It was very nice to see you and the family this weekend for Rivkie's Bat Mitzvah. The whole weekend was so great it was hard to pick out the best parts. Highlights definitely included being harassed by the photographer you hired no less than five times in a two-hour period as he begged us to pose for him, having my eardrums blasted out by an obnoxious DJ while watching 13-year-olds freak dance to Lady Gaga's "Pokerface," and dealing with you being an overbearing toolbag who insisted on introducing me to every person you knew who has anything to do with the education industry to help me "network."
I particularly enjoyed the last night when you insisted we all go out to dinner at a Hawaiian themed Mexican restaurant (not even sure how that works). The best part had to have been when you forgot Grandma's wheat allergy, then got pissed at her for refusing to order a "taco-less taco" and announced loudly to everyone that you had "lost your appetite" and spent the whole dinner sulking like a three-year-old. Fun times.
But there is one thing that's been bothering me. Apparently the morning of the service when I was in the bathroom you took the opportunity to mention to Abbot Yid that you were absolutely not going to loan me a tallis because, to paraphrase, "He didn't have a Bar Mitzvah, so he shouldn't wear one."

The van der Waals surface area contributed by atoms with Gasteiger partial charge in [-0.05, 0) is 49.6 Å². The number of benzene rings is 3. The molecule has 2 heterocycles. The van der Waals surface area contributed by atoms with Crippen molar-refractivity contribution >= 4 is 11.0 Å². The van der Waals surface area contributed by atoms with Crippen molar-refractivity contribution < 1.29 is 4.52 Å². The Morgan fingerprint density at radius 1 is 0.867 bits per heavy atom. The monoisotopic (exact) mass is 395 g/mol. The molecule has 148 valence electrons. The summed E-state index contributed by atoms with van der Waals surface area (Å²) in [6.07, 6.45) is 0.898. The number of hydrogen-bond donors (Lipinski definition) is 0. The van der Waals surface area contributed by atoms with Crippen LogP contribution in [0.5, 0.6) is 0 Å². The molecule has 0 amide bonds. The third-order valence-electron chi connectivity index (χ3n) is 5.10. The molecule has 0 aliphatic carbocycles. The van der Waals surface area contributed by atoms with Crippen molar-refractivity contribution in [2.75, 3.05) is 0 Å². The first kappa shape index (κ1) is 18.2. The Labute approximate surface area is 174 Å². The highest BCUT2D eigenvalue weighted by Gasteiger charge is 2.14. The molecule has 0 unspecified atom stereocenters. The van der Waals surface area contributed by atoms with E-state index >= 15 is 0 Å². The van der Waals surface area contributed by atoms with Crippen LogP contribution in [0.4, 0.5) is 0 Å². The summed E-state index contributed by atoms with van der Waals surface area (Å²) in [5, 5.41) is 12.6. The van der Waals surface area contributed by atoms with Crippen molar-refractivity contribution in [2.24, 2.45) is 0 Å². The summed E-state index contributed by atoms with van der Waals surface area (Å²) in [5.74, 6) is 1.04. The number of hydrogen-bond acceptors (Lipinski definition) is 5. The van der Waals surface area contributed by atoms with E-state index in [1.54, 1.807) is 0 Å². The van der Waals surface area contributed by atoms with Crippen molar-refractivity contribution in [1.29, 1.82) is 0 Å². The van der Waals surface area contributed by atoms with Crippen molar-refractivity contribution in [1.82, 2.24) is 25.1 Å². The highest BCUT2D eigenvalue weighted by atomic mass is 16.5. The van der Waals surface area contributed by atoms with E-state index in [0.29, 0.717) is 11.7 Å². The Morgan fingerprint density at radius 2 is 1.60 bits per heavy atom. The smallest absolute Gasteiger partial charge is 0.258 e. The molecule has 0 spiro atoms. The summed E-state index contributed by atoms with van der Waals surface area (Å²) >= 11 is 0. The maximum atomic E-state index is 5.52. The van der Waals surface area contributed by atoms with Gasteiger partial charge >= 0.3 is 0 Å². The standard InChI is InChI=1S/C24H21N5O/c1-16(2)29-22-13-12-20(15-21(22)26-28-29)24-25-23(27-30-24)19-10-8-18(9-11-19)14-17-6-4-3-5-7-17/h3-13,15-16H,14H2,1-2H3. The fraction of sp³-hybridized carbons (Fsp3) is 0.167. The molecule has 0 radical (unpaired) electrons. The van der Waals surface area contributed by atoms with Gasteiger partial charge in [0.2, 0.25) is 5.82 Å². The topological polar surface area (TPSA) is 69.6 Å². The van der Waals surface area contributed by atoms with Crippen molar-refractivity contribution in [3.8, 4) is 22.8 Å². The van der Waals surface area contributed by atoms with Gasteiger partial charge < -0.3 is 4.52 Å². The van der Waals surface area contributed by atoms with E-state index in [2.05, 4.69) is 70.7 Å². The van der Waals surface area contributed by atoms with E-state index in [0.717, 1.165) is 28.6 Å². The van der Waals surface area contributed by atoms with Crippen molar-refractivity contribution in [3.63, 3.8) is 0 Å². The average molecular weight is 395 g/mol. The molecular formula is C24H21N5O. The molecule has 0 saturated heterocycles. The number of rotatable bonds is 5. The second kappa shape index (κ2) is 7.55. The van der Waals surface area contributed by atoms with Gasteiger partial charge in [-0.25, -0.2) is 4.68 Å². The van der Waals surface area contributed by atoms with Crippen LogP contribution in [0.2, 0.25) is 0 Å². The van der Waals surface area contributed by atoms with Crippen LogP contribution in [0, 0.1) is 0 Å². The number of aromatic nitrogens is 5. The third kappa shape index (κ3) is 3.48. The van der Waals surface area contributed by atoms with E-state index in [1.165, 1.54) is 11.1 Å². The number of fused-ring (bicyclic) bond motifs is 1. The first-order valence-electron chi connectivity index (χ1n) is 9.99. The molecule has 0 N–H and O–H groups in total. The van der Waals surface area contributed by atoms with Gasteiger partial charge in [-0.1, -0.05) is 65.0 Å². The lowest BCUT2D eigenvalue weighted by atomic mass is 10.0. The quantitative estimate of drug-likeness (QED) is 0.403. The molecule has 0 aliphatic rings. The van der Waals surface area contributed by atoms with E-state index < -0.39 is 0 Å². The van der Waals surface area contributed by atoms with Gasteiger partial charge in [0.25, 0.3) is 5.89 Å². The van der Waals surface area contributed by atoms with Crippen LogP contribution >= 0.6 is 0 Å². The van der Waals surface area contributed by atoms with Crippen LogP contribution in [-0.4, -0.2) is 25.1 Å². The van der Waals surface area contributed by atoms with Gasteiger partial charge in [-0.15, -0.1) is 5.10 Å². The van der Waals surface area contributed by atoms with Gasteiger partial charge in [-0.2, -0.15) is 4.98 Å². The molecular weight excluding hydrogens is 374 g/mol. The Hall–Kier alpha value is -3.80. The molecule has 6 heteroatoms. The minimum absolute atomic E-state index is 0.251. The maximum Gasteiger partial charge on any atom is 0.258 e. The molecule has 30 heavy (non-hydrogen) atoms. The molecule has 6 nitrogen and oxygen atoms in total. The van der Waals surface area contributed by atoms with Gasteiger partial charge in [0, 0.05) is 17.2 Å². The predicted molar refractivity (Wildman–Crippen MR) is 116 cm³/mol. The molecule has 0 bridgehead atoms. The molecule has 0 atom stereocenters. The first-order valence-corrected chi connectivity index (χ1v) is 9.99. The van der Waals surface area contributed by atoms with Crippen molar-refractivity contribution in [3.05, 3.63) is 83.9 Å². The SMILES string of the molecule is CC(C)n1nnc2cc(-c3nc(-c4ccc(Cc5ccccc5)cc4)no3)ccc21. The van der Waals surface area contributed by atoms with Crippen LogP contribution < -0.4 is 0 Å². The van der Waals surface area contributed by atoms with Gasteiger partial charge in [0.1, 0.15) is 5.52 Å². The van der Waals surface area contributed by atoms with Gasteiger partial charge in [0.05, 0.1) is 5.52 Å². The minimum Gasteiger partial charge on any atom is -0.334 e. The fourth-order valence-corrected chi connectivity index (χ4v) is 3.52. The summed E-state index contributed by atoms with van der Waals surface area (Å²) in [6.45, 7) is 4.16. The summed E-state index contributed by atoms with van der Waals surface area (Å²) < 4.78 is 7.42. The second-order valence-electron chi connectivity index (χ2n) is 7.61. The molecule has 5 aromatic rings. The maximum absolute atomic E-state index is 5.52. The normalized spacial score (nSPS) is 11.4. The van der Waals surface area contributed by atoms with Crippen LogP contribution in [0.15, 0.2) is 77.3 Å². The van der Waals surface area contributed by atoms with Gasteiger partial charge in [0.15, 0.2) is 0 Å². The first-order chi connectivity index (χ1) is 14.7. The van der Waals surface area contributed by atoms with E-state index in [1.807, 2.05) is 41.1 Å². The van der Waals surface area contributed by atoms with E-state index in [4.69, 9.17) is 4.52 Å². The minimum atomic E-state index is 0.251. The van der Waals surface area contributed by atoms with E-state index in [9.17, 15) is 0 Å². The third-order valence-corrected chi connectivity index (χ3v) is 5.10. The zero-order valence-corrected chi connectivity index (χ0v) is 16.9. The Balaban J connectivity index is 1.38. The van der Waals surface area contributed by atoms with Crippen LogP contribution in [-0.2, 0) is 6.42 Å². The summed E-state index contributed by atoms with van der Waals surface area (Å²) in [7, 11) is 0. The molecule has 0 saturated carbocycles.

Let's just be clear, Uncle Milt. I do not mind that Aunt Maureen is as WASPy as a mayonnaise sandwich and never converted. I do not care that you belong to an uber-Reform temple or that your primary Jewish activity seems to involve marching in lockstep with anything that comes out of AIPAC's
I don't even care that you had Rivkie's Bat Mitzvah in a godamn country club, or that you probably spent more on that giant masturbation session than she ever collected for her mitzvah project to help out starving blind orphans in Zimbabwe.
But just so we're clear...
The actual custom regarding tallitot is to start wearing them when you turn 13. I.e., reach the age of majority per halacha. So you can, you know, start fulfilling mitzvot. Whether or not you were technically Bar Mitzvahed or not has nothing to do with it. As long as you're going to start pulling random chumras out of your ass, you might as well go with one that actually exists and follow the opinion of Rabbi Yaacov Mollen from the 1400s.
According to another custom, men only start wearing the Tallit after they get married. Rabbi Yaacov Mollen (1356-1427), also called the Maharil, based his explanation of this custom on two verses in the Torah. Deuteronomy 22:12 states the commandment of wearing a tzitzit and the next verse, Deuteronomy 22:12 says ‘If a man takes a wife…’. However, this custom of not wearing the Tallit until marriage is not widely practiced as it prevents one from fulfilling the commandment in the years before the wedding.
This whole thing reminds me of when some random schmoe on the Internet told me that I wasn't "really" circumcised because mine happened in a hospital rather than at an actual bris. I almost felt bad about it until a Rabbi I knew told me that the idea of me needing a hatafat dam brit was like being "a little bit pregnant." Needless to say, I don't worry about it anymore.
So let me put it this way, Uncle Milt. If I'm not going to take stupid crap from Orthodox crazies who actually know what they're talking about, do you really think I care about your totally arbitrary not-even-Reform rules about tallises?
Next time I'll just bring my own.